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... and it unfortunately looks like it is going to at this point, what can we do to protect ourselves without going to that worst case scenario?
One thought I had was, if it comes down to those friggen registries, registering my logo/signature. If the registries image recognition software is sophisticated enough, shouldn't it recognize my logo on ANY piece of art, meaning that I could get away with registering only that, and not every piece of art I do? Since my logo/signature ends up on every finished work I do (and soon every sketch I post on the net as well) shouldn't that alone come up as a postive hit if registered in every registry that pops up? I'd think registering one image multiple times is a somewhat reasonable approach given the options were likely left with.
The only down side is signatures tend to be used in an out of the way corner so as not to distract from the image. This means they sometimes get cropped out in publication, or they would be easy to crop out by someone looking to orphan my work.
Sigh, this is so depressing.
It's an idea I've thought of, but if it's "hidden" then there's the chance a possible "user"/infringer won't find it, and then it's as good as orphaned anyways, or you are right back to needing to register everything.
Source: http://maradydd.livejournal.com/374886.htmlAlso, for those of you considering formal registration with the Copyright Office to have the option of statutory damages, here's a neat loophole you can use. Unpublished works can be registered as a collection, as many works in the collection as you want, in a single filing, for one filing fee of $35. Since merely putting your artwork up for display on the Interwebs doesn't constitute "publication", you could register "All My Artwork From The Last Ten Years" as an unpublished collection for a whole $35, and sue the pants off anyone who infringes anything in that collection. (This would also be a fun way to test whether the Copyright Office considers works displayed on the net to be unpublished. If you try this out, do let me know!)
This blog entry doesn't express my personal opinion on the whole orphan works bill issue, i still think it's a steaming heap of bull....
I know one of the cgtalk admins was talking about possibly setting up the website where every image you post is automatically registered as well somehow.
Could be something we do here too.
In the end, maybe we just stop posting are stuff on the net so much...
I can't help but wonder if this isn't a wake up call for illustrators to form some sort of guild for self preservation. I mean if screen writers and actors have a guild, why not illustration? Or is our client based so fragmented it would be worthless?
post in low resolution and dont post important things you really care about . i dont trust this registry thing either
not sure how to add my sketchbook as a link but heres wher eits at yo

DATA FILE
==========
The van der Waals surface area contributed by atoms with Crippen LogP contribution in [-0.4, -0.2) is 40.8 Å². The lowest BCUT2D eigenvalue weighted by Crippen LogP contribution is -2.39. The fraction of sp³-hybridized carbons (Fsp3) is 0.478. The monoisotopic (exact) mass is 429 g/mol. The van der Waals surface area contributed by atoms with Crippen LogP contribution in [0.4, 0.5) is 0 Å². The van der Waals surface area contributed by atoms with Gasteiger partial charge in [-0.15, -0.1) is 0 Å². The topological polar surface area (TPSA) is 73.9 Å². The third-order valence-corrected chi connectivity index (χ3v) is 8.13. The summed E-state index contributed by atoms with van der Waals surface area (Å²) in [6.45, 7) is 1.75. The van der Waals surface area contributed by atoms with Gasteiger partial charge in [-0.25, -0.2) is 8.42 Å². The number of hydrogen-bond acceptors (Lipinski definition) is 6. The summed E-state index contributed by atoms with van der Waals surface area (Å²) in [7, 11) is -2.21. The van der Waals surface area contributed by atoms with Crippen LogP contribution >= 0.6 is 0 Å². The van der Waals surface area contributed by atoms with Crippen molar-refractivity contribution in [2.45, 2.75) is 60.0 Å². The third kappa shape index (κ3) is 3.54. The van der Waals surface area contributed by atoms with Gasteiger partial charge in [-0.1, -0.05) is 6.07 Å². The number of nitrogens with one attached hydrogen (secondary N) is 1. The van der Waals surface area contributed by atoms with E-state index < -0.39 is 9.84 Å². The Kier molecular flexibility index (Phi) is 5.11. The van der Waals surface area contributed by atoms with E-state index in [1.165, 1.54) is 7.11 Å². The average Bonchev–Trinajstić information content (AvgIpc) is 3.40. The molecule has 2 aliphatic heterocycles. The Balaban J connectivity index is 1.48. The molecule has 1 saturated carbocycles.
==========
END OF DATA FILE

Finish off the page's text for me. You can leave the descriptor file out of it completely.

Use the meta data for any image you release to the internet.
Basicly in photoshop, file>file info.
If anyone tries to change the information with an editor or whatever the file wont work anymore. There are ofcourse tools to change this, like photoshop, But if people are genuinly trying to find you, and not abuse your work, you can leave this information in any image you release.
"Master storytellers never explain. They do the hard, painfully creative thing-- they dramatize"
Registration doesn't really work or protect your art on the net.
So you pay $35-45 to copyright and have proof of ownership, but what if you're dealing with multiple scammers/thieves/fake book publishers outside the jurisdiction of your country's laws? And...you get exploited every month, every year. Unthinkable? Happens all the time on ebay, myspace, obscure forums with a buy and sell section.
How can the copyright office stop these individuals (as opposed to a bigger more well know mega-corp)? You have to pay lawyers to work on your case, you have to pay lawyers to get whatever compensation you can get. Do you have funds for your legal fees everytime somebody rips you off? Do you have time to deal with this?
Watermark or not, signed or not, low res or not, it doesn't really matter. For example, t-shirt ripoff artists don't really need your low res jpegs to copy your art or concept. If they have Illustrator, they can just vector trace your shit and comfortably upres that to print quality. That recent fake book scenario where I believe the scammers even left the credits on some of the pieces in there. When the real owners contacted the booksellers in Europe the booksellers still left the hundred dollar books on their bookshelves.
I've already made the transition from digital to traditional. Although it saddens me to no end, I already spent the last few days erecting a 4ft x 6ft canvas. Now just have to prime it and get painting.
Kinda like the small of paint but... in Painter IX i created a brush so perfect...it saddens me to think about.
I mean, what can i do? I would need to make a website that did a few things:
1) Have a 1x1 clear .gif stretched over the whole page as a floating object to prevent the old fashioned drag & drop.
2) Watermark EVERYTHING
3) Add a script which causes images to go full white if a screen cap command is hit.
4) Maybe more covert ops kind of things on top of this.
And you know the end result? A heaping pile a shit. I loved keeping great .jpgs on my hard-drive for inspiration and I'm sure someone has some of my stuff in their archives for the same. That won't be possible anymore. The whole fucking internet is going to SUCK.
Please readHER RECENT POSTS?http://maradydd.livejournal.com/377047.html
She has not updated THAT OLD POST and it is doing a LOT of damage.
BRAD HOLLAND replies to Radio Free Meredith's - Six Misconceptions About Orphaned Works